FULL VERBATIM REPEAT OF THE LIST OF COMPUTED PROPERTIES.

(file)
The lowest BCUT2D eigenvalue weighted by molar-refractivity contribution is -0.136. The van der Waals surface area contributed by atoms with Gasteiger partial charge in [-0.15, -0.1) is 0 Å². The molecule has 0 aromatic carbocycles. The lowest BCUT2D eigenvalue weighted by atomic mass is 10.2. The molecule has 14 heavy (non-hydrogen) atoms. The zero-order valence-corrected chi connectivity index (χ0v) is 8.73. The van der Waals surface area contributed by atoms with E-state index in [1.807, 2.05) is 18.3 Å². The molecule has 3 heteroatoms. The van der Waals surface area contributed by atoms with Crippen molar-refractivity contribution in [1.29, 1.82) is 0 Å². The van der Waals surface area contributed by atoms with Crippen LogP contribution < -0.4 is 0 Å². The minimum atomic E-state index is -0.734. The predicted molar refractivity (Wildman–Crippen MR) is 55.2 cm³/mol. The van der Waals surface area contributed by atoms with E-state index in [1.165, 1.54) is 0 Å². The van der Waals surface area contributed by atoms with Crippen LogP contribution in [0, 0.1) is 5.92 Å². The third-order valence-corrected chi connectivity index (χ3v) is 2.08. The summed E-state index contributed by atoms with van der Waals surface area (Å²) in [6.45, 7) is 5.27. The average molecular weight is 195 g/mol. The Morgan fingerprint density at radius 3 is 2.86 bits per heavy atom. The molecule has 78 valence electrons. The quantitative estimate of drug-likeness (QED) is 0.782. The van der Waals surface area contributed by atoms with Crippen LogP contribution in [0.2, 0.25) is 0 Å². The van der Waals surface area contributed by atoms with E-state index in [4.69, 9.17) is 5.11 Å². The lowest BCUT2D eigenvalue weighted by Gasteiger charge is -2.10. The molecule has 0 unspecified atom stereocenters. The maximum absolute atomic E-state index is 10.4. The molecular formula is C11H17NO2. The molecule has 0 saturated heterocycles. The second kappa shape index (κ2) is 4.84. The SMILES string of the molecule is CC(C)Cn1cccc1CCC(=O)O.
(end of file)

The lowest BCUT2D eigenvalue weighted by molar-refractivity contribution is -0.136. The van der Waals surface area contributed by atoms with Gasteiger partial charge in [-0.15, -0.1) is 0 Å². The molecule has 0 aromatic carbocycles. The lowest BCUT2D eigenvalue weighted by atomic mass is 10.2. The molecule has 14 heavy (non-hydrogen) atoms. The zero-order valence-corrected chi connectivity index (χ0v) is 8.73. The van der Waals surface area contributed by atoms with E-state index in [1.807, 2.05) is 18.3 Å². The molecule has 3 heteroatoms. The van der Waals surface area contributed by atoms with Crippen molar-refractivity contribution in [1.29, 1.82) is 0 Å². The van der Waals surface area contributed by atoms with Crippen LogP contribution < -0.4 is 0 Å². The minimum atomic E-state index is -0.734. The predicted molar refractivity (Wildman–Crippen MR) is 55.2 cm³/mol. The van der Waals surface area contributed by atoms with E-state index in [1.165, 1.54) is 0 Å². The van der Waals surface area contributed by atoms with Crippen LogP contribution in [0, 0.1) is 5.92 Å². The third-order valence-corrected chi connectivity index (χ3v) is 2.08. The summed E-state index contributed by atoms with van der Waals surface area (Å²) in [6.45, 7) is 5.27. The average molecular weight is 195 g/mol. The Morgan fingerprint density at radius 3 is 2.86 bits per heavy atom. The molecule has 78 valence electrons. The quantitative estimate of drug-likeness (QED) is 0.782. The van der Waals surface area contributed by atoms with Crippen LogP contribution in [0.2, 0.25) is 0 Å². The van der Waals surface area contributed by atoms with E-state index in [4.69, 9.17) is 5.11 Å². The lowest BCUT2D eigenvalue weighted by Gasteiger charge is -2.10. The molecule has 0 unspecified atom stereocenters. The maximum absolute atomic E-state index is 10.4. The molecular formula is C11H17NO2. The molecule has 0 saturated heterocycles. The second kappa shape index (κ2) is 4.84. The SMILES string of the molecule is CC(C)Cn1cccc1CCC(=O)O.